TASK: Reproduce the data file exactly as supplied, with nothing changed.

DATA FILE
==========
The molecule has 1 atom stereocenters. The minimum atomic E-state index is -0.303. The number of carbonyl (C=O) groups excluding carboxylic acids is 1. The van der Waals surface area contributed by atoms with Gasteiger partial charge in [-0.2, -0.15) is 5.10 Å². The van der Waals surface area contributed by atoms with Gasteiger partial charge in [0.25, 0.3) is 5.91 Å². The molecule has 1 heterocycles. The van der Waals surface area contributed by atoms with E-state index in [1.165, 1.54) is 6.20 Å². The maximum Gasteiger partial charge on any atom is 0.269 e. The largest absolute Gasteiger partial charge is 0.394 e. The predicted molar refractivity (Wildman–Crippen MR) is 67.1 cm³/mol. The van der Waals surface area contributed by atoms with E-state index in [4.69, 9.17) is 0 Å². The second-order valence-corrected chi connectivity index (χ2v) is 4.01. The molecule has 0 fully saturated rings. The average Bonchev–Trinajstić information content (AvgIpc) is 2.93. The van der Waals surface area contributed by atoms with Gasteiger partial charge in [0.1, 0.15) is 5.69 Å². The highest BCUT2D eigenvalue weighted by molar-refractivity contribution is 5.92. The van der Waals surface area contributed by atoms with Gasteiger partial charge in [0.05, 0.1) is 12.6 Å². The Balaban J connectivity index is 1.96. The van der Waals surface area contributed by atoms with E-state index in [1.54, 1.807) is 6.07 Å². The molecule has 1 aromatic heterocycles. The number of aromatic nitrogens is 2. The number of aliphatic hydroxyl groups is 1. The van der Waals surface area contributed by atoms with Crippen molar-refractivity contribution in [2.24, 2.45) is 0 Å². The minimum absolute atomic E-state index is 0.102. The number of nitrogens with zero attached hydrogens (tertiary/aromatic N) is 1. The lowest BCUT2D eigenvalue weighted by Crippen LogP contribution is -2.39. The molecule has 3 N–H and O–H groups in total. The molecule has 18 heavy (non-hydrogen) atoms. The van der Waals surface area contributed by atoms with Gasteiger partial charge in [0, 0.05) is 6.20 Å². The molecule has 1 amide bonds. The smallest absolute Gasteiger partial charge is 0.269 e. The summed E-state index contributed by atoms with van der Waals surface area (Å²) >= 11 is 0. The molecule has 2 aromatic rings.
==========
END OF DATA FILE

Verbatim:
The molecule has 1 atom stereocenters. The minimum atomic E-state index is -0.303. The number of carbonyl (C=O) groups excluding carboxylic acids is 1. The van der Waals surface area contributed by atoms with Gasteiger partial charge in [-0.2, -0.15) is 5.10 Å². The van der Waals surface area contributed by atoms with Gasteiger partial charge in [0.25, 0.3) is 5.91 Å². The molecule has 1 heterocycles. The van der Waals surface area contributed by atoms with E-state index in [1.165, 1.54) is 6.20 Å². The maximum Gasteiger partial charge on any atom is 0.269 e. The largest absolute Gasteiger partial charge is 0.394 e. The predicted molar refractivity (Wildman–Crippen MR) is 67.1 cm³/mol. The van der Waals surface area contributed by atoms with E-state index in [4.69, 9.17) is 0 Å². The second-order valence-corrected chi connectivity index (χ2v) is 4.01. The molecule has 0 fully saturated rings. The average Bonchev–Trinajstić information content (AvgIpc) is 2.93. The van der Waals surface area contributed by atoms with Gasteiger partial charge in [0.1, 0.15) is 5.69 Å². The highest BCUT2D eigenvalue weighted by molar-refractivity contribution is 5.92. The van der Waals surface area contributed by atoms with Gasteiger partial charge in [0.05, 0.1) is 12.6 Å². The Balaban J connectivity index is 1.96. The van der Waals surface area contributed by atoms with E-state index in [1.54, 1.807) is 6.07 Å². The molecule has 1 aromatic heterocycles. The number of aromatic nitrogens is 2. The number of aliphatic hydroxyl groups is 1. The van der Waals surface area contributed by atoms with Crippen molar-refractivity contribution in [2.24, 2.45) is 0 Å². The minimum absolute atomic E-state index is 0.102. The number of nitrogens with zero attached hydrogens (tertiary/aromatic N) is 1. The lowest BCUT2D eigenvalue weighted by Crippen LogP contribution is -2.39. The molecule has 3 N–H and O–H groups in total. The molecule has 18 heavy (non-hydrogen) atoms. The van der Waals surface area contributed by atoms with Gasteiger partial charge in [0, 0.05) is 6.20 Å². The molecule has 1 amide bonds. The smallest absolute Gasteiger partial charge is 0.269 e. The summed E-state index contributed by atoms with van der Waals surface area (Å²) >= 11 is 0. The molecule has 2 aromatic rings.